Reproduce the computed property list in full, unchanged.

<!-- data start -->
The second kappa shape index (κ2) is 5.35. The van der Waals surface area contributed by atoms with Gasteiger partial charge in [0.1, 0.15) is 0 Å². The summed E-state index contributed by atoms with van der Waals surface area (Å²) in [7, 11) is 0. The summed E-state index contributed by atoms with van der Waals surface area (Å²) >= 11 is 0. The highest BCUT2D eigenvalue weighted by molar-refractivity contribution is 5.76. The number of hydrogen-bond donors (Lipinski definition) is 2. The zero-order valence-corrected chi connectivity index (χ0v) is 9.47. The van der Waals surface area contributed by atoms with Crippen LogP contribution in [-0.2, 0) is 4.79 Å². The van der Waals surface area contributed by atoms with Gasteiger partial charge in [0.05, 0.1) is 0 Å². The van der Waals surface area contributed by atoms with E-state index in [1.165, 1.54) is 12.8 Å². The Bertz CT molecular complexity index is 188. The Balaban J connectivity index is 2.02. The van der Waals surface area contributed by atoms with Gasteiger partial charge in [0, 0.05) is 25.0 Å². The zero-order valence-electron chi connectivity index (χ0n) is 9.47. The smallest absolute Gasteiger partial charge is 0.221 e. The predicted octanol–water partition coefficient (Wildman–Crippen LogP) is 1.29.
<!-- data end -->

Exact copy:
The second kappa shape index (κ2) is 5.35. The van der Waals surface area contributed by atoms with Gasteiger partial charge in [0.1, 0.15) is 0 Å². The summed E-state index contributed by atoms with van der Waals surface area (Å²) in [7, 11) is 0. The summed E-state index contributed by atoms with van der Waals surface area (Å²) >= 11 is 0. The highest BCUT2D eigenvalue weighted by molar-refractivity contribution is 5.76. The number of hydrogen-bond donors (Lipinski definition) is 2. The zero-order valence-corrected chi connectivity index (χ0v) is 9.47. The van der Waals surface area contributed by atoms with Crippen LogP contribution in [-0.2, 0) is 4.79 Å². The van der Waals surface area contributed by atoms with Gasteiger partial charge in [0.05, 0.1) is 0 Å². The van der Waals surface area contributed by atoms with E-state index in [1.165, 1.54) is 12.8 Å². The Bertz CT molecular complexity index is 188. The Balaban J connectivity index is 2.02. The van der Waals surface area contributed by atoms with Gasteiger partial charge in [0, 0.05) is 25.0 Å². The zero-order valence-electron chi connectivity index (χ0n) is 9.47. The smallest absolute Gasteiger partial charge is 0.221 e. The predicted octanol–water partition coefficient (Wildman–Crippen LogP) is 1.29.